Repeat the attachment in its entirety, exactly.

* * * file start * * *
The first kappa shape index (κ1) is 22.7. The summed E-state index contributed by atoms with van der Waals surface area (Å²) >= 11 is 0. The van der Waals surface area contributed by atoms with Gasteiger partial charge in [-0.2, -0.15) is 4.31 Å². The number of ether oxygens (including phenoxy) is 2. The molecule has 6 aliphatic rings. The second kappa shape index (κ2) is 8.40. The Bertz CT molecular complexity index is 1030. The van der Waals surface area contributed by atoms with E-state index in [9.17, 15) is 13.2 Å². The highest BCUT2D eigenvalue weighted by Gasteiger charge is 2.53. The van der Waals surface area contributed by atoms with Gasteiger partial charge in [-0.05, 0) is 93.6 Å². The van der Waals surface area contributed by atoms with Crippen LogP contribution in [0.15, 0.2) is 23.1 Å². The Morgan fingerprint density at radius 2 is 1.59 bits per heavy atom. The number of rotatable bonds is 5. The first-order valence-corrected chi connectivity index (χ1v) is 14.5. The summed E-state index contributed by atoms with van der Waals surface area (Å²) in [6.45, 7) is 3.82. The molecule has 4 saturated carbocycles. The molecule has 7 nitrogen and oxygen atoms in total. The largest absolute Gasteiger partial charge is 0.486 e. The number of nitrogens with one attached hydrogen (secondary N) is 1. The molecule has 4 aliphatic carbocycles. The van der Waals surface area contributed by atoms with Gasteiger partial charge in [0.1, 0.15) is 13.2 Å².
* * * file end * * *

The first kappa shape index (κ1) is 22.7. The summed E-state index contributed by atoms with van der Waals surface area (Å²) >= 11 is 0. The van der Waals surface area contributed by atoms with Gasteiger partial charge in [-0.2, -0.15) is 4.31 Å². The number of ether oxygens (including phenoxy) is 2. The molecule has 6 aliphatic rings. The second kappa shape index (κ2) is 8.40. The Bertz CT molecular complexity index is 1030. The van der Waals surface area contributed by atoms with E-state index in [9.17, 15) is 13.2 Å². The highest BCUT2D eigenvalue weighted by Gasteiger charge is 2.53. The van der Waals surface area contributed by atoms with Gasteiger partial charge in [-0.05, 0) is 93.6 Å². The van der Waals surface area contributed by atoms with Crippen LogP contribution in [0.15, 0.2) is 23.1 Å². The Morgan fingerprint density at radius 2 is 1.59 bits per heavy atom. The number of rotatable bonds is 5. The first-order valence-corrected chi connectivity index (χ1v) is 14.5. The summed E-state index contributed by atoms with van der Waals surface area (Å²) in [6.45, 7) is 3.82. The molecule has 4 saturated carbocycles. The molecule has 7 nitrogen and oxygen atoms in total. The largest absolute Gasteiger partial charge is 0.486 e. The number of nitrogens with one attached hydrogen (secondary N) is 1. The molecule has 4 aliphatic carbocycles. The van der Waals surface area contributed by atoms with Gasteiger partial charge in [0.1, 0.15) is 13.2 Å².